"The Old Testament teaches, 'An eye for an eye and a tooth for a tooth.' But Jesus told us to turn the other cheek. Which is right?" Both. Moses was dealing with an ancient culture in which blood vengeance was common and drastic. If you kill my son, I kill your entire family. To limit retribution to the actual criminal and crime was a great step forward. On the other hand, Jesus was speaking to the issue of personal insult. People in his day used only the right hand in public (as the left was used for personal hygiene). To "strike you on the right cheek" (Mt 5:39) with my right hand meant to slap you, a threat to your social standing but not your life. Here you are to forgive rather than punish.
"Matthew says that Judas hanged himself; the book of Acts says he fell down and died. Which is it?" Matthew's gospel does indeed record Judas's suicide by hanging (Mt 27:5). In Acts 1 Peter says, "Judas bought a field; there he fell headlong, his body burst open and all his intestines spilled out" (v. 18). It may be that Judas's body decomposed, so that when the rope broke or was cut, it fell as Peter describes. Or it may be that the Greek word translated "hanged" is actually the word "impaled" (both meanings are possible), so that Peter describes more vividly the way Judas killed himself. Either option is a possible way to explain the apparent contradiction.
When we consider the intended meaning of the text and its larger context, such apparent contradictions are resolved.
Check all the options
A third category of supposed contradictions is not the result of context. For instance, 2 Samuel 24:1 states that the Lord incited David to take a census of the people; 1 Chronicles 21:1 records, "Satan rose up against Israel and incited David to take a census of Israel." But the Jewish people saw all that happens as within the providence and permission of God, so that Satan's activity (1 Chronicles) was permitted by the Lord and thus attributable to him (2 Samuel). And the people grew in their knowledge of God, so that the Chronicler (writing 400 years after 2 Samuel) could record Satan's activity in more detail than the people had earlier understood.
Matthew 4 records Jesus' temptations in a different order than does Luke 4. But neither claimed to be writing chronology, so that the order is immaterial. One could set them in time order, the other in spiritual priority, for instance. 1 Kings 7:13 states that Huram, one of the builders of Solomon's temple, came from the tribe of Naphtali; 2 Chronicles 2:14 says his mother was from the tribe of Dan. But she could have lived in the territory of Naphtali, or her parents could have come from both tribes.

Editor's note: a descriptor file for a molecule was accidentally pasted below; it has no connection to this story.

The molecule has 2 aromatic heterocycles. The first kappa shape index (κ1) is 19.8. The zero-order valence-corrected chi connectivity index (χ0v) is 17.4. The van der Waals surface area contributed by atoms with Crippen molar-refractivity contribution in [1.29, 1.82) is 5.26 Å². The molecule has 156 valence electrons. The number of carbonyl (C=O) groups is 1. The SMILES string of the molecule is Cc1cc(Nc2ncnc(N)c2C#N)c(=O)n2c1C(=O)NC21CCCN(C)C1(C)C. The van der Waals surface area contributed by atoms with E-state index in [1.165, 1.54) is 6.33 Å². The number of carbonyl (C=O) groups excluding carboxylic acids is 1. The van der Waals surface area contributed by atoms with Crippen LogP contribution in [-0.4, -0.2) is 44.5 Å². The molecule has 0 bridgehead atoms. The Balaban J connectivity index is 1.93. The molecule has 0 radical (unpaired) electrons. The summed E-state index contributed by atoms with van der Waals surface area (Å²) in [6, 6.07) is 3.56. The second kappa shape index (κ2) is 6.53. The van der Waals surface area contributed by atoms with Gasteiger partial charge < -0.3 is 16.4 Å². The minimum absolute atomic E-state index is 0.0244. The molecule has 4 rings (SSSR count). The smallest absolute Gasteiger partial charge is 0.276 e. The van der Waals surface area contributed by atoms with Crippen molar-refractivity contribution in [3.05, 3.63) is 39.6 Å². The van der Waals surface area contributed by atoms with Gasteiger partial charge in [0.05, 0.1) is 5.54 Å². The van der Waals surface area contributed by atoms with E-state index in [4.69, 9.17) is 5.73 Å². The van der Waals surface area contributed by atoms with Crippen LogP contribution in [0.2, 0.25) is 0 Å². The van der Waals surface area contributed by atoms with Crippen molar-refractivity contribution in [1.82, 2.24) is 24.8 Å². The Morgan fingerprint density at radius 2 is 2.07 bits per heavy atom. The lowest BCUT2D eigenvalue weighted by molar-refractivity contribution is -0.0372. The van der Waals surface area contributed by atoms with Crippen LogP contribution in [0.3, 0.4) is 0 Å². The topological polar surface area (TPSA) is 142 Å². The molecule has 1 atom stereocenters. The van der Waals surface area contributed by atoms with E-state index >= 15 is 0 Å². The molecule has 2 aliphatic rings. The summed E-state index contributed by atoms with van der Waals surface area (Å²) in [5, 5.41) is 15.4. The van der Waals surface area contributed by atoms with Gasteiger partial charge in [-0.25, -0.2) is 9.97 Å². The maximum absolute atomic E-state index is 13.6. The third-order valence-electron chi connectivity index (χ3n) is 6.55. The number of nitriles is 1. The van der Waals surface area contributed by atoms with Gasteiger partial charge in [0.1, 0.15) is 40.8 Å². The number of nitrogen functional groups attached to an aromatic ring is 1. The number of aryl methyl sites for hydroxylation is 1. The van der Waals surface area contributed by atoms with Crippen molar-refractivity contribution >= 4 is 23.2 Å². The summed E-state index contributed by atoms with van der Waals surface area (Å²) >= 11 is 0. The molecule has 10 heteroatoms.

The next time someone claims the Bible is full of contradictions, ask him if he has read the Bible. Then ask if it is a contradiction to dismiss a book he hasn't read. Now offer to help him study the Bible and meet its Author. It is a contradiction to me that a holy and perfect God would want me to live in his perfect paradise. I'm glad it's not to him.
Who decided what books should be in the Bible?
My earliest experience with the Bible was leafing through an ancient King James Version my parents kept in the guest room. The fountain-penned family tree calligraphied in the first pages fascinated me. The printed thees and thous made no sense, the begats even less. I assumed the entire thing had been handed from God to man in black leather.
Most people know better. They've heard somewhere along the way that some books were excluded from the Bible, and wonder why. Maybe a group of church officials decided the whole thing. Maybe there were books which told a different story than the one we have in our Bibles. Maybe there was a smoke-filled room somewhere. Maybe there were hanging chads.
The actual story is nowhere near that interesting.
How the Hebrew Scriptures came to be
Christians typically call this section the Old Testament, but those who wrote the New Testament didn't. When Paul, writing from death row in Rome, asked Timothy for his scrolls and parchments (2 Tim 4:13), he was asking for his copies of the only Bible he knew. Most scholars appropriately call these 39 books the Hebrew Scriptures, in deference to the Jewish faith which they express.